RDD sampling in developing regions: Asia and Pacific Islands

rdd sample

Utilizing Mobile Random Digit Dialing (RDD) Sampling Frames for Population Surveys in low- and middle-income countries in Asia and the Pacific Islands region

As we’ve previously discussed RDD phone survey sampling in emerging regions like Sub-Saharan Africa, Latin America, the Middle East, and North Africa, developing nations within the Asia-Pacific Islands region also feature a notable surge in mobile phone adoption in other developing parts of the world. The Asia-Pacific (APAC), in particular, has seen a significant increase in mobile phone ownership over the past two decades, accompanied by a decline in household landline ownership or no adoption of fixed landline infrastructure at all. Consequently, the use of mobile surveys, especially those employing random-digit dialing, has become a prominent method for efficient data collection in this region as well.

However, conducting RDD surveys in the APAC region presents its unique challenges. One primary concern is ensuring that the sample is representative. Household surveys encounter complexities, as access and equal selection probability are not universal. This issue is particularly evident by the digital divide and uneven connectivity of many low and middle-income countries (LMICs) in the area.

Another challenge is conducting surveys in a culturally appropriate and sensitive manner, respecting local customs. This may entail adapting survey questions to the languages spoken by native and minority ethnic groups to ensure respondents fully comprehend the questions being asked. Given that cultural norms and sensitivities can affect respondents’ willingness to participate in surveys, especially on sensitive topics, researchers must navigate these nuances carefully to avoid causing discomfort or offense.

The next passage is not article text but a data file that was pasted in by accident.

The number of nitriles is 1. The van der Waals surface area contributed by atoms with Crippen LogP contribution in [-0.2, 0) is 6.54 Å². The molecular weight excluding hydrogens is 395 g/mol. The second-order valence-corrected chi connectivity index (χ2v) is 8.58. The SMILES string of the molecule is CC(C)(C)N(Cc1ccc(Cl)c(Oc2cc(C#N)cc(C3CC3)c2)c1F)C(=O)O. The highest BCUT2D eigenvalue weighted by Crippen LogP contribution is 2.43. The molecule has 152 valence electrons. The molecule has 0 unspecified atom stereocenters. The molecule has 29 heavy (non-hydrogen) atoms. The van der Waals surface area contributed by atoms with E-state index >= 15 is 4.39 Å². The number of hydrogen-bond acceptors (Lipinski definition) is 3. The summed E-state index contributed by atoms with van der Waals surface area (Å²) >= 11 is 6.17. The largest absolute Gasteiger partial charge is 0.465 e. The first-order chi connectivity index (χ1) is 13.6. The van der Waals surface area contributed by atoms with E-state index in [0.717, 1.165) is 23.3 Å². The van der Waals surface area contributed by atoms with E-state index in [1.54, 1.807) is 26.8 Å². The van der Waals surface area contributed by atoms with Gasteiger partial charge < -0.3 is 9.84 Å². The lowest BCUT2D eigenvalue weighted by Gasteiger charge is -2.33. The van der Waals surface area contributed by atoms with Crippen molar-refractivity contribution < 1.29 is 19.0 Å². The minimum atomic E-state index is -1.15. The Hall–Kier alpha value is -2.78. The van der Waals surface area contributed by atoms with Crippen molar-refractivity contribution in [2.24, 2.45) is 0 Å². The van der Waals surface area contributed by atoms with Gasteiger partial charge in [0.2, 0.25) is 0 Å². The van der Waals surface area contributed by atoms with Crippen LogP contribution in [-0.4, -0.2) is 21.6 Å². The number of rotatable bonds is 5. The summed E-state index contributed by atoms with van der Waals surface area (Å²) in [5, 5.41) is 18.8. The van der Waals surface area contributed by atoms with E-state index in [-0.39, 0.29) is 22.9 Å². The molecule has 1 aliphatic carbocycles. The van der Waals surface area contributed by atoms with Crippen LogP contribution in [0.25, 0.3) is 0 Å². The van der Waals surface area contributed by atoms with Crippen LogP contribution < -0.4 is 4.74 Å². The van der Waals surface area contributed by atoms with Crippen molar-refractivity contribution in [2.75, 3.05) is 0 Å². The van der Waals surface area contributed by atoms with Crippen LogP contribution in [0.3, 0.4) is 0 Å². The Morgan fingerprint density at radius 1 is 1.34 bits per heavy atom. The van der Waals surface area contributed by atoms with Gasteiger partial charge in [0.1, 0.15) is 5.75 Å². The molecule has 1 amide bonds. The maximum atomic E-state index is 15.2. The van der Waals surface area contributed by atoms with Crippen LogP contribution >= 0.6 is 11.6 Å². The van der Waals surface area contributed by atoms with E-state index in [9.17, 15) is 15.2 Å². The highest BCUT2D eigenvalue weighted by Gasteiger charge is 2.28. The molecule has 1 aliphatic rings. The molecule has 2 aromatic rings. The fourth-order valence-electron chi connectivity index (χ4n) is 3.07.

Despite these obstacles, mobile surveys using RDD sampling hold promise as a valuable means of gaining insights across various domains in emerging nations. Their utility becomes evident in tasks such as collecting data for international program development and assessment efforts.


When fielding telephone surveys in low and middle-income countries from Asia and the Pacific Islands, several key considerations need to be taken into account due to the unique cultural and social characteristics of the region:

  • Political Sensitivities:
  • Diverse Language and Cultural Contexts:
  • Access to Mobile Phones and the Digital Divide
  • Representation of Minority Groups
  • Telephone coverage and frame size

Political Sensitivities: 

Conducting surveys on politically sensitive topics or in countries with strict government control over information can pose risks to both researchers and respondents.

Diverse Language and Cultural Contexts: 

The Asia Pacific region is incredibly diverse, with numerous languages, cultures, and customs. Crafting surveys that are culturally sensitive and available in multiple languages can be challenging.

Access to Mobile Phones and the Digital Divide 

While mobile phone adoption is generally high in the region, there are still remote and rural areas with limited access to mobile networks. Ensuring representation from these areas can be a concern. There is a digital divide as well in the region, with urban areas having better access to the internet and smartphones compared to rural areas. This can affect the representativeness of survey samples.

Representation of Minority Groups:

Ensuring that phone surveys are representative of all demographic groups, including ethnic and minority populations, can be challenging due to language barriers and cultural differences.

Telephone coverage and frame size

Key metrics for determining whether a telephone sample frame is sufficient for covering the population are the telephone frame size, subscriber counts (active frame), and the population size of the countries:

Telephone frame size – the sum of all possible phone number combinations that can be generated according to the nation’s numbering plan,  number length, and available dialing codes and prefixes.

Subscriber count – represents the populations that can be reached via a phone number device and/or SIM card.

Population size – the total count of residents that live in the country.

From these key metrics, we can derive crucial information such as how wide the Active Rate (count of subscriptions/telephone frame*100)